CGI saves Jurassic Park: Fallen Kingdom from mediocrity

Story by Kimberly Hsueh 
Staff Writer

Illustration by Nicholas Forman 
Staff Illustrator

3.5/5 stars
With a predictable storyline, Jurassic World: Fallen Kingdom is another movie featuring prehistoric dinosaurs in the twenty-first century. Regardless, the visual effects greatly elevate the film, providing a thrill for its adrenaline-junkie fan base. Universal Pictures’ highly anticipated sequel to the Jurassic World installation, Jurassic World: Fallen Kingdom, was disappointingly mediocre, nevertheless an improvement from its predecessor.

Fallen Kingdom
is set in a theme park on the coast of Isla Nublar in an era where genetic-altering technology is possible. This sci-fi action film begins with a dilemma: a volcanic eruption threatening to abolish eleven dinosaur species. Eli Mills (Rafe Spall), the main antagonist and assistant of one of the co-founders of Jurassic Park, presents a plan to former park manager Claire Dearing (Bryce Dallas Howard) with the objective to save the species from extinction. Among the rescue group are animal behavior expert, Owen Grady (Chris Pratt) and Dearing’s assistants: Dr.  Zia Rodriguez (Daniella Pineda) and system analyst, Franklin Webb (Justice Smith).

With the rescue group kept in the dark, Mills’ ulterior motives were to use Dearing’s tracking system to determine the location of Blue the velociraptor in order to auction the dinosaurs to bidders in Northern California. After they were able to track Blue, the rescue group is left behind and the volcano coincidentally explodes. From that point, everything goes downhill.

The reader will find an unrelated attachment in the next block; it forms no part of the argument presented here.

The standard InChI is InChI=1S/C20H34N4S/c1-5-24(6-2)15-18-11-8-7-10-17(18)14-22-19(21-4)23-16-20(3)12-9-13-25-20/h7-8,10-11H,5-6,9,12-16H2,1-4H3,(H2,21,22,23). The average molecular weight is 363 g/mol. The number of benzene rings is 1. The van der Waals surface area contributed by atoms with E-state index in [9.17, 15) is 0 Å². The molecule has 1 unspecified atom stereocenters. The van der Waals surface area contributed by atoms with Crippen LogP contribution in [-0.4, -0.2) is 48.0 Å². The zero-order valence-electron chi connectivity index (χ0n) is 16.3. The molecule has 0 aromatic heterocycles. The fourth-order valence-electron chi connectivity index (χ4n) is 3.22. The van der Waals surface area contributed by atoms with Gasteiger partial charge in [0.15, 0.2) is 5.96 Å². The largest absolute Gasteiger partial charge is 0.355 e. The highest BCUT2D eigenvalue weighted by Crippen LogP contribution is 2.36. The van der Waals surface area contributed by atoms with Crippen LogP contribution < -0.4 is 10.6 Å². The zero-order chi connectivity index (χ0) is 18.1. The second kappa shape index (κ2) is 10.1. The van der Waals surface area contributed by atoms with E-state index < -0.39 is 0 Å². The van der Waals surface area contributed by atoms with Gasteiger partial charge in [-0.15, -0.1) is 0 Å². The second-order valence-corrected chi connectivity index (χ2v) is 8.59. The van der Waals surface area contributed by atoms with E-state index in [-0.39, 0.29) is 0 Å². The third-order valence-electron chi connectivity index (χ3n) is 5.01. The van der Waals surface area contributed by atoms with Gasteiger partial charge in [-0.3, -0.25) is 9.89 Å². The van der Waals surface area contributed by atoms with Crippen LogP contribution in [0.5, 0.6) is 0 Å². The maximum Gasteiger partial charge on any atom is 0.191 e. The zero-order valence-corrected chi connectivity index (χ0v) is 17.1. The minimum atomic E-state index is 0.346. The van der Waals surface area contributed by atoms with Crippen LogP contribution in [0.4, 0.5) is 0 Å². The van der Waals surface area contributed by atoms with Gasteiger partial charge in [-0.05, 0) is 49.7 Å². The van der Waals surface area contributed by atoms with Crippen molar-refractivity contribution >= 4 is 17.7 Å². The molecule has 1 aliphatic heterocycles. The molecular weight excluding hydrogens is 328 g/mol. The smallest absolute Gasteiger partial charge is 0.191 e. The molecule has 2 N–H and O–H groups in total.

Jurassic World: Fallen Kingdom boasts dramatic visual effects and non-stop action, successfully captivating its audience at every plot twist. From lava and falling rocks to dinosaur attacks, each scene delivers the perfect combination of adrenaline and suspense. Director J.A. Bayona puts the audience’s nerves on edge with heart-wrenching interactions between Grady and Blue. Additionally, Dearing’s improved look from a business suit and high heels to outdoor wear and boots symbolizes an empowering sign of female fierceness and willpower. Another essential character is Maise Lockwood (Isabella Sermon): she displays a heartfelt relationship with her grandfather, Benjamin LockWood, who helped develop the park, and her curiosity and energy add another dimension to the movie.

Although Fallen Kingdom demonstrates excellent cinematography, the timing of the scenes was awkwardly illogical and fast-paced. The script lacks a consistent plotline and focuses mainly on purposeless chaos showcasing the stampede of panicked dinosaurs. Furthermore, despite all the obstacles and danger that Brady and Dearing faced on the island, the two main characters did not reveal any romantic attraction for each other. The audience can easily distinguish the unnatural chemistry between the two, where they do not work together effectively. It is safe to say that their performance of love was utterly disappointing.

Despite the predictable plot of the movie, the cinematography and intricate yet gory details make the two hours tolerable. Jurassic World: Fallen Kingdom is a movie made for the adrenaline and action seekers. While the spin-off doesn’t do the original series justice, the graphics compensate for the plotline, making the audience truly feel like they’re experiencing these amazing dinosaurs firsthand.

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